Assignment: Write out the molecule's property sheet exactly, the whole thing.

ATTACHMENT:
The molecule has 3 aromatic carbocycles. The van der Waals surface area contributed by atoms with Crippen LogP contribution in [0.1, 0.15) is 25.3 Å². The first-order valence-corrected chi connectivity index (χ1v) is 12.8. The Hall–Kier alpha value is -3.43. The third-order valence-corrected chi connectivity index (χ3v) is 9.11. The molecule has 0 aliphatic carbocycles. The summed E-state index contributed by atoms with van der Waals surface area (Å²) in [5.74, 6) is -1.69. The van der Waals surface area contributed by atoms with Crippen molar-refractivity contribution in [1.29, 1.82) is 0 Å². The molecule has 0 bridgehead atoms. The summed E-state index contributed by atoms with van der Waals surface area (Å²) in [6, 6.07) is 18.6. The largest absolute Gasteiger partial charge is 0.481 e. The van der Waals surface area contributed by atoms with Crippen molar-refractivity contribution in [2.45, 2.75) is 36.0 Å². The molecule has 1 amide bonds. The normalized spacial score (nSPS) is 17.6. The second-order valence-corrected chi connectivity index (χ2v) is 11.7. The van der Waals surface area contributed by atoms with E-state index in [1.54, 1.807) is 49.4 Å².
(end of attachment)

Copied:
The molecule has 3 aromatic carbocycles. The van der Waals surface area contributed by atoms with Crippen LogP contribution in [0.1, 0.15) is 25.3 Å². The first-order valence-corrected chi connectivity index (χ1v) is 12.8. The Hall–Kier alpha value is -3.43. The third-order valence-corrected chi connectivity index (χ3v) is 9.11. The molecule has 0 aliphatic carbocycles. The summed E-state index contributed by atoms with van der Waals surface area (Å²) in [5.74, 6) is -1.69. The van der Waals surface area contributed by atoms with Crippen molar-refractivity contribution in [1.29, 1.82) is 0 Å². The molecule has 0 bridgehead atoms. The summed E-state index contributed by atoms with van der Waals surface area (Å²) in [6, 6.07) is 18.6. The largest absolute Gasteiger partial charge is 0.481 e. The van der Waals surface area contributed by atoms with Crippen molar-refractivity contribution in [2.45, 2.75) is 36.0 Å². The molecule has 1 amide bonds. The normalized spacial score (nSPS) is 17.6. The second-order valence-corrected chi connectivity index (χ2v) is 11.7. The van der Waals surface area contributed by atoms with E-state index in [1.54, 1.807) is 49.4 Å².